Second bus could start from Uri instead of Srinagar
By Iftikhar Gilani
NEW DELHI: The authorities are considering running the second bus to Muzaffarabad from the border town of Uri instead of Srinagar citing security considerations as the reason, official sources said in Srinagar on Friday.
The idea to run the bus from Uri came up because the town is “much safer” being situated in a ‘highly-sanitised’ zone and having virtually zero militant presence, sources said. The security cost would also be minimal from Uri, they added. Militant groups Al Nasireen, Al Arifeen, Save Kashmir Movement and Farzandan-e-Millat, which claimed responsibility for the attack on the tourist reception centre, have reportedly threatened passengers of the second bus too.
However, the state government is keen on running the service from Srinagar so that the title does not change from Srinagar-Muzaffarabad to Uri-Muzaffarabad, sources said. India on Friday gave broad indications of a possible agreement with Pakistan on the issue of providing joint security to the passengers travelling by the Srinagar-Muzaffarabad bus. After more routes are open the ambit of joint security would be widened and could involve the entire Line of Control (LoC), said an aide to Prime Minister Dr Manmohan Singh here.
Addressing the Chief Ministers’ Conference on Internal Security, Prime Minister Manmohan Singh here said it was the combined responsibility of India and Pakistan as also the local authorities on both sides of the Line of Control (LoC) to ensure meaningful security cover to passengers of the Srinagar-Muzaffarabad bus service. Qualifying his statement, the aide termed it a significant step in the India-Pakistan relations. “Pakistan and India and doing many things together,” he added.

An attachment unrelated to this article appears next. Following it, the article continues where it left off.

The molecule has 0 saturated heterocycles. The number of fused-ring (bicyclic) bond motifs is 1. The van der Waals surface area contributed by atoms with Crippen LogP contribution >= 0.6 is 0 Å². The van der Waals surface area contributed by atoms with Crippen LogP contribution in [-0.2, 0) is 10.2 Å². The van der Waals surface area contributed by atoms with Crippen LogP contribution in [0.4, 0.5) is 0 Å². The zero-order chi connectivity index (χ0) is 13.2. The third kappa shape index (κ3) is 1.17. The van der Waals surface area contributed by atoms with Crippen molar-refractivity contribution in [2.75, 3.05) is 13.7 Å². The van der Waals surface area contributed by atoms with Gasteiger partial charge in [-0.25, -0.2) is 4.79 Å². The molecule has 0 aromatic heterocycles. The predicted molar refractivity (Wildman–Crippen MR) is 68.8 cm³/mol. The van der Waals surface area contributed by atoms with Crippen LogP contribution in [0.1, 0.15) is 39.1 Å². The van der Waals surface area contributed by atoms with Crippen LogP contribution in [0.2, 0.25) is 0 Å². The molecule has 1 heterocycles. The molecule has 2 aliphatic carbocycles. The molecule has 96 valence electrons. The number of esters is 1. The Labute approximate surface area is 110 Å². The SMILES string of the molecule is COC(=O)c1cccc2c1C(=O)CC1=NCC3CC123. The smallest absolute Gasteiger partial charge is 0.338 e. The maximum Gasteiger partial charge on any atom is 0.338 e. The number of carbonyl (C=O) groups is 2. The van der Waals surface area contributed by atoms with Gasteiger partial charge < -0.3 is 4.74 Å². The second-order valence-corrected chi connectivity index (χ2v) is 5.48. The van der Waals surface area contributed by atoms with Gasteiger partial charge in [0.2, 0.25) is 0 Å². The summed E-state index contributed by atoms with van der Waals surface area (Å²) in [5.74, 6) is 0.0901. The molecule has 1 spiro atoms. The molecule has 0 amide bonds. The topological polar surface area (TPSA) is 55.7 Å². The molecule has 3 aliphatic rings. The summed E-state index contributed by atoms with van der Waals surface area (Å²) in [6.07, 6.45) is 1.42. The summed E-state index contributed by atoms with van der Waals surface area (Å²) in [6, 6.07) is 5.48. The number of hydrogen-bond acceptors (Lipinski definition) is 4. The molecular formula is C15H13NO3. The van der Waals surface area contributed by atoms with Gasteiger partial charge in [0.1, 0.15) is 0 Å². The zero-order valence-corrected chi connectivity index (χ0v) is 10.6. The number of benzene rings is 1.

India had earlier also raised the issue of a combined patrol of the LoC to prevent infiltration. But Pakistan has consistently rejected the idea, saying instead that the United National Military Observer Group on India and Pakistan (UNMOGIP) be made responsible to report infiltration.
“The recent dastardly attempt to disturb the bus service between Srinagar and Muzaffarabad by terrorists notwithstanding, the people of Jammu and Kashmir came out on the streets as one to welcome this gesture of reconciliation,” said the Indian prime minister. “I hope the terrorists and extremists in the region have grasped the mood of the people and will not try to disturb this bus service again,” he said.
Asserting that the Indian government would deal firmly with insurgency, Prime Minister Singh said it was willing to conduct an honest and meaningful dialogue with any group that shunned violence and was ready to talk. He said the challenge of terrorism must be faced squarely and resolutely by all shades of political opinion. “There can be no political compromise with terror”, he stated.
Emphasising that human rights and dignity should not be infringed on while dealing firmly with those who have strayed from the mainstream, he said the need for a focussed, compact, multi-disciplinary group to handle such a complex issue was imperative.
Earlier, Home Minister Shivraj Patil said the internal security situation over the last year had shown a definite improvement with infiltration in Jammu and Kashmir down by 61 per cent mainly due to fencing the border, heightened surveillance and strong counter action by security forces.
SANA adds: The authorities in occupied Kashmir said India and Pakistan were yet to exchange the final list of people who would board the next bus between Srinagar and Muzaffarabad on April 21.